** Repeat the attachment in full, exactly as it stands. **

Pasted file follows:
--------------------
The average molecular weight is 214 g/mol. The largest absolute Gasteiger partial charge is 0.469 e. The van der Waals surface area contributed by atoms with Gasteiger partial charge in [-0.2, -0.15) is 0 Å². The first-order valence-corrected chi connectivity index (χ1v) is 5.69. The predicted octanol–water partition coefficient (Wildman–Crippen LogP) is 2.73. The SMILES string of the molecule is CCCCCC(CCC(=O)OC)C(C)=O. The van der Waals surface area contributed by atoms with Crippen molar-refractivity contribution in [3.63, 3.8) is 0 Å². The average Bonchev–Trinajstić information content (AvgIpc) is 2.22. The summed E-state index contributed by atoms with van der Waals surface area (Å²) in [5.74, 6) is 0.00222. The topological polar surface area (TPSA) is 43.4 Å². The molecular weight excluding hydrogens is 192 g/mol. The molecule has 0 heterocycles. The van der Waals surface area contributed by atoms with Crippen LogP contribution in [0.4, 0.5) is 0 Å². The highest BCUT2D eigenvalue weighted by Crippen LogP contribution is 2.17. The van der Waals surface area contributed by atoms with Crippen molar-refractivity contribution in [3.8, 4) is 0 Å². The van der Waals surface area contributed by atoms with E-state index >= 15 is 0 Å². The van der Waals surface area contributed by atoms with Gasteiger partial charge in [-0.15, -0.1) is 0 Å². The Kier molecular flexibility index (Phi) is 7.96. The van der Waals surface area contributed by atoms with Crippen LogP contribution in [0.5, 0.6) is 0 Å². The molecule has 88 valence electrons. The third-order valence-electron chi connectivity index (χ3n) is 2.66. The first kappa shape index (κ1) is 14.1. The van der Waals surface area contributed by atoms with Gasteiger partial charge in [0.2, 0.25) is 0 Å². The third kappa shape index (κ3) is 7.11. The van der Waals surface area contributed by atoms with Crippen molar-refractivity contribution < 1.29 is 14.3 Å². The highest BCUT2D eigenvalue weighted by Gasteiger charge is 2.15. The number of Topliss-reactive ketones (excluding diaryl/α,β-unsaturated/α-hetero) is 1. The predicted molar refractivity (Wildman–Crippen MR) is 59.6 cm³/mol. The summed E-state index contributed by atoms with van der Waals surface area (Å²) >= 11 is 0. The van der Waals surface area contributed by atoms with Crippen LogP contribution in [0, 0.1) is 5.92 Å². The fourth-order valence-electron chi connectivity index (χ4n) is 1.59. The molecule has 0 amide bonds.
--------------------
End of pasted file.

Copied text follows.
The average molecular weight is 214 g/mol. The largest absolute Gasteiger partial charge is 0.469 e. The van der Waals surface area contributed by atoms with Gasteiger partial charge in [-0.2, -0.15) is 0 Å². The first-order valence-corrected chi connectivity index (χ1v) is 5.69. The predicted octanol–water partition coefficient (Wildman–Crippen LogP) is 2.73. The SMILES string of the molecule is CCCCCC(CCC(=O)OC)C(C)=O. The van der Waals surface area contributed by atoms with Crippen molar-refractivity contribution in [3.63, 3.8) is 0 Å². The average Bonchev–Trinajstić information content (AvgIpc) is 2.22. The summed E-state index contributed by atoms with van der Waals surface area (Å²) in [5.74, 6) is 0.00222. The topological polar surface area (TPSA) is 43.4 Å². The molecular weight excluding hydrogens is 192 g/mol. The molecule has 0 heterocycles. The van der Waals surface area contributed by atoms with Crippen LogP contribution in [0.4, 0.5) is 0 Å². The highest BCUT2D eigenvalue weighted by Crippen LogP contribution is 2.17. The van der Waals surface area contributed by atoms with Crippen molar-refractivity contribution in [3.8, 4) is 0 Å². The van der Waals surface area contributed by atoms with E-state index >= 15 is 0 Å². The van der Waals surface area contributed by atoms with Gasteiger partial charge in [-0.15, -0.1) is 0 Å². The Kier molecular flexibility index (Phi) is 7.96. The van der Waals surface area contributed by atoms with Crippen LogP contribution in [0.5, 0.6) is 0 Å². The molecule has 88 valence electrons. The third-order valence-electron chi connectivity index (χ3n) is 2.66. The first kappa shape index (κ1) is 14.1. The van der Waals surface area contributed by atoms with Gasteiger partial charge in [0.2, 0.25) is 0 Å². The third kappa shape index (κ3) is 7.11. The van der Waals surface area contributed by atoms with Crippen molar-refractivity contribution < 1.29 is 14.3 Å². The highest BCUT2D eigenvalue weighted by Gasteiger charge is 2.15. The number of Topliss-reactive ketones (excluding diaryl/α,β-unsaturated/α-hetero) is 1. The predicted molar refractivity (Wildman–Crippen MR) is 59.6 cm³/mol. The summed E-state index contributed by atoms with van der Waals surface area (Å²) >= 11 is 0. The van der Waals surface area contributed by atoms with Crippen LogP contribution in [0, 0.1) is 5.92 Å². The fourth-order valence-electron chi connectivity index (χ4n) is 1.59. The molecule has 0 amide bonds.